Modern Medicine’s most neglected disorder receives much needed attention

Posted April 1, 2017

 

Published in UCC Express, 3/30/2017

New updated guidelines for the diagnosis, managements and care of patients with the Ehlers-Danlos syndromes have been published for the first time in 20 years. A recently formed international consortium of over 90 experts in the field of the Ehlers-Danlos syndromes published their research in the American Journal of Medical Genetics on Wednesday, March 15th. This publication clarifies the bases for the diagnosis of and updates the descriptions of more than a dozen different types of the Ehlers-Danlos syndromes. It also introduces the newly-described Hypermobility Spectrum Disorders.

The Ehlers-Danlos syndromes are a group of multisystemic genetic connective tissue disorders that are caused by a defect in the structure, production or processing of collagen, the most common protein in the body. They are a common range of conditions affecting approximately 1 in 5000 people worldwide. It targets the joints, skin and blood vessels causing a wide variety of symptoms like hyper-reflexive joints, advanced osteoarthritis, chronic pain, fragile easily bruising skin and valvular heart disease among others. More severe types, such as Vascular Ehlers-Danlos syndrome, can be life-threatening, as fragile blood vessels and internal organs can spontaneously rupture. There’s currently no cure for Ehlers-Danlos and treatment includes physiotherapy and corrective surgery.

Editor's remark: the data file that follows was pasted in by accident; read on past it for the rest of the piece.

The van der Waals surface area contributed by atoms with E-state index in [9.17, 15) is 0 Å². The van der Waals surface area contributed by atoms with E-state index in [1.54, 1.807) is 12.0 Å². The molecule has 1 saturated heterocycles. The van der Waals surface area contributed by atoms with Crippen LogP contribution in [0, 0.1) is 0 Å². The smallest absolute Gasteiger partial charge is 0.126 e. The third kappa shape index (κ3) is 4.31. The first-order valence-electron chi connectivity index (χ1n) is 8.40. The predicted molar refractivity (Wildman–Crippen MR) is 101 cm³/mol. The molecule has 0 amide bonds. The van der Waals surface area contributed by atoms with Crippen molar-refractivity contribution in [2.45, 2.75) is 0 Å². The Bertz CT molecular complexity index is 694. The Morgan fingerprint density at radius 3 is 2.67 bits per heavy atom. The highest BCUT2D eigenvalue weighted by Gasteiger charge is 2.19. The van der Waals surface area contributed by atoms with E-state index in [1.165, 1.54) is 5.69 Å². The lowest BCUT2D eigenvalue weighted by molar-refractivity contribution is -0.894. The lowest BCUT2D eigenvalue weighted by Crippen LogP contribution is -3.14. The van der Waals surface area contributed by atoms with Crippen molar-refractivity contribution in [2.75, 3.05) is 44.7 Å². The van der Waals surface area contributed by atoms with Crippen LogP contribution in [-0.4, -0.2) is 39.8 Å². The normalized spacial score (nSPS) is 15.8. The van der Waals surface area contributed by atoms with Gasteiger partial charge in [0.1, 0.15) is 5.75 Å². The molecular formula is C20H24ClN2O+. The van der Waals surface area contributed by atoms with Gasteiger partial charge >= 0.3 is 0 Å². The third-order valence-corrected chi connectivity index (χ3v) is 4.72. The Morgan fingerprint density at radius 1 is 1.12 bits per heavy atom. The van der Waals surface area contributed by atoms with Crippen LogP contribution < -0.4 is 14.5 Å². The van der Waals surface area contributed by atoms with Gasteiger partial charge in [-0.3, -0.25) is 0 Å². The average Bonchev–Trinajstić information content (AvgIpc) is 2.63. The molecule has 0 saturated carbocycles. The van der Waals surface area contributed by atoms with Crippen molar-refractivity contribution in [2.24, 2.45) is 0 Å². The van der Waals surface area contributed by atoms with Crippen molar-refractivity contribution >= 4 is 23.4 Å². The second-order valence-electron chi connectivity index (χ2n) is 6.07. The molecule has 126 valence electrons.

EDS Awareness Ireland founder Natalie Murphy hopes this reclassification will dramatically improve the quality of life of Irish sufferers. She says “Irish EDS patients; children, teenagers and adults, have been neglected for far too long.. These internationally agreed upon guidelines are a framework which every doctor in every discipline in Ireland can use. We have over 450 Irish members to date, the majority of whom have faced years if not decades of poorly managed chronic pain and medical scepticism”. The greatest challenge for the consortium was to bring clarity and specificity to the clinical definition of the hypermobile type of Ehlers-Danlos syndrome and to assess how the core features were related to comorbidities that could cloud the path to diagnosis and treatment. This effort is highlighted by the several papers in the collection that propose constructive solutions for the present and pathways to further understanding.

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